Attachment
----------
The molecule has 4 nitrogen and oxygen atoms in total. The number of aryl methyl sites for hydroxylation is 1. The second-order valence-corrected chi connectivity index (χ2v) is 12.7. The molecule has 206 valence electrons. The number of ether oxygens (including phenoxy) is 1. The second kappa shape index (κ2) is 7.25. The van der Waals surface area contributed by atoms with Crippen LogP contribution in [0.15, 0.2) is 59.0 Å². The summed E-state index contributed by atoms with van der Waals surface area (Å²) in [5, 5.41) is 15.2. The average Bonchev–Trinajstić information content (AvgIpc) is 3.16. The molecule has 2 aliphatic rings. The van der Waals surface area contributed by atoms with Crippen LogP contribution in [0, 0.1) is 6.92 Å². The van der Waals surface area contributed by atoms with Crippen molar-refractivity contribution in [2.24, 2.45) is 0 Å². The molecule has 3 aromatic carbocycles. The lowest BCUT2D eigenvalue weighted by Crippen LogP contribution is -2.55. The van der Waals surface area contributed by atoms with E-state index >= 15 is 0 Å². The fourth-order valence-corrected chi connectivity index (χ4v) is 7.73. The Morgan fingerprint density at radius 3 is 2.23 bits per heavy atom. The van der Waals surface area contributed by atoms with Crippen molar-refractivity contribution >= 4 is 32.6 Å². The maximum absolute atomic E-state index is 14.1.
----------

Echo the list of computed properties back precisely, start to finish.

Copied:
The molecule has 4 nitrogen and oxygen atoms in total. The number of aryl methyl sites for hydroxylation is 1. The second-order valence-corrected chi connectivity index (χ2v) is 12.7. The molecule has 206 valence electrons. The number of ether oxygens (including phenoxy) is 1. The second kappa shape index (κ2) is 7.25. The van der Waals surface area contributed by atoms with Crippen LogP contribution in [0.15, 0.2) is 59.0 Å². The summed E-state index contributed by atoms with van der Waals surface area (Å²) in [5, 5.41) is 15.2. The average Bonchev–Trinajstić information content (AvgIpc) is 3.16. The molecule has 2 aliphatic rings. The van der Waals surface area contributed by atoms with Crippen LogP contribution in [0, 0.1) is 6.92 Å². The van der Waals surface area contributed by atoms with Crippen molar-refractivity contribution in [2.24, 2.45) is 0 Å². The molecule has 3 aromatic carbocycles. The lowest BCUT2D eigenvalue weighted by Crippen LogP contribution is -2.55. The van der Waals surface area contributed by atoms with E-state index >= 15 is 0 Å². The fourth-order valence-corrected chi connectivity index (χ4v) is 7.73. The Morgan fingerprint density at radius 3 is 2.23 bits per heavy atom. The van der Waals surface area contributed by atoms with Crippen molar-refractivity contribution >= 4 is 32.6 Å². The maximum absolute atomic E-state index is 14.1.